A dump question?

In a calling card circumstance, user calls a local access # routes to Asterisk box, and asterisk routes call to another destination #. My question is the local access # be occupied or not even after the call has been routed to destination # ?

Explain what you’re trying to do a bit better. Will the calls take place over analog lines? Will they be over an internet connection?

In the states, if the calling card user you describe was using an analog line on the PSTN to call the Asterisk server, that line would remain occupied for the duration of the call, no matter where the Asterisk server subsequently connected the call to. I would imagine the phone lines in most other countries would have the same restriction.

SIP users can connect to one another after the inital connection has been established. However, in a calling card situation, you’d likely want to disable this capability to control billing.

Yes, users will use analog phone to dial an access # that has been configured with Asterisk box to take incoming calls, then transfer the calls to destination #. So what you are saying is the access # line remains busy during the whole calling process? So how is calling card company doing the business? do they have to use a lot access # if they have a lot customers to make calls at the same time?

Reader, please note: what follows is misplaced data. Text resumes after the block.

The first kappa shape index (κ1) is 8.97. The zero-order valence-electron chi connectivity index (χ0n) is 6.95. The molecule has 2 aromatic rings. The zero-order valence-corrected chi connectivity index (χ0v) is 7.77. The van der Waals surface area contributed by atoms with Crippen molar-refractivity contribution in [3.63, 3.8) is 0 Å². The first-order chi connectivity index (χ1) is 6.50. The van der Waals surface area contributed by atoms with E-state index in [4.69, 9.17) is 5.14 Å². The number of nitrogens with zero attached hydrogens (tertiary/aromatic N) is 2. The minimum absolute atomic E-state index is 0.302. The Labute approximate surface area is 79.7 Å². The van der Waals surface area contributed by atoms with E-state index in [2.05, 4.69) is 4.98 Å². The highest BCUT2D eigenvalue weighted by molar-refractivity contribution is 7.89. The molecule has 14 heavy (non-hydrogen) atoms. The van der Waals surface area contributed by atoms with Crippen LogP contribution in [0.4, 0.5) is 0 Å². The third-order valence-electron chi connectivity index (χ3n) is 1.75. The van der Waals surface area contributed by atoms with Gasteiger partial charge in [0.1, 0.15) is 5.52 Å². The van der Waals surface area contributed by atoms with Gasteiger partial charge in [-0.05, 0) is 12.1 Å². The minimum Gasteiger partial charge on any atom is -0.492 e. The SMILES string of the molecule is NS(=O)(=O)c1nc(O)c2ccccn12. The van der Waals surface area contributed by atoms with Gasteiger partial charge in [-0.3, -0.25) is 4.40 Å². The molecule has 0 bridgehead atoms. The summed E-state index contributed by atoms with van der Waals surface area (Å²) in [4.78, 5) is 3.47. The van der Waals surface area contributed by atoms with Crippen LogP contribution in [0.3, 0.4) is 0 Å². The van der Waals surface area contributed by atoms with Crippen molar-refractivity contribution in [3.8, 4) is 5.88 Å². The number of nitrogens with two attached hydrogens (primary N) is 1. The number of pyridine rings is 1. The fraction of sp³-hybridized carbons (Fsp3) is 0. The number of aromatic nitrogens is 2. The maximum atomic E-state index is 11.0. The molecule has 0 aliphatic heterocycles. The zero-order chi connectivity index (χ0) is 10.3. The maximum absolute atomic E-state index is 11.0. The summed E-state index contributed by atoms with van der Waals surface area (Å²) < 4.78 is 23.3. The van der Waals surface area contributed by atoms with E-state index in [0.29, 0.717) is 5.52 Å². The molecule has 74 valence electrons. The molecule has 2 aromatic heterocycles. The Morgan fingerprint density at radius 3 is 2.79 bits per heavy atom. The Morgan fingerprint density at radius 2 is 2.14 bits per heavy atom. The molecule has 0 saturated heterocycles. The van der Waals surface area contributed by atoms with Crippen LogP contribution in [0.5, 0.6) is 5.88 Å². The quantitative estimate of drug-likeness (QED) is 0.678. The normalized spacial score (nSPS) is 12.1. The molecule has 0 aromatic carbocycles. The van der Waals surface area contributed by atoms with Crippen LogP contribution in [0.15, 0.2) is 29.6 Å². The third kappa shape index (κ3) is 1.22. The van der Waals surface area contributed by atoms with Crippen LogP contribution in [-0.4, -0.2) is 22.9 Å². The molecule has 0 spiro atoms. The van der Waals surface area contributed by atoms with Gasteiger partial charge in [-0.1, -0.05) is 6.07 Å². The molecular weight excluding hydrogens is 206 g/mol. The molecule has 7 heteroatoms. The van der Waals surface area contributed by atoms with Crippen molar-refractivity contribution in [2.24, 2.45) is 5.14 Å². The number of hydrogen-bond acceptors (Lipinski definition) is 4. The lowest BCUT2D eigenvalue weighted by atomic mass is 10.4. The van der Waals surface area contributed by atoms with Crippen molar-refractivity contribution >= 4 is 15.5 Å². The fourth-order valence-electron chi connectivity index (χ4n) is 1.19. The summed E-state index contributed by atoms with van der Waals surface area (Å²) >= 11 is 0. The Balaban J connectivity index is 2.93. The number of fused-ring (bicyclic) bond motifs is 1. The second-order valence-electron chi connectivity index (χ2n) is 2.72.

My guess is you’re correct, they likely have a number of lines.

That said, there are arrangements that one can set up with the phone company wherein you are merely the entity that distributes calling cards and all of the switching is done at the CO. I don’t know what role an Asterisk server would play in this sort of arrangement.

If you have a pstn number you would have many lines and the teleco does roll over, when they call in the line rolls over to the next line and so on.

With VoIP did’s from same provider you can do it to…

Thanks. What do you mean next line? the next line is the destination # of caller?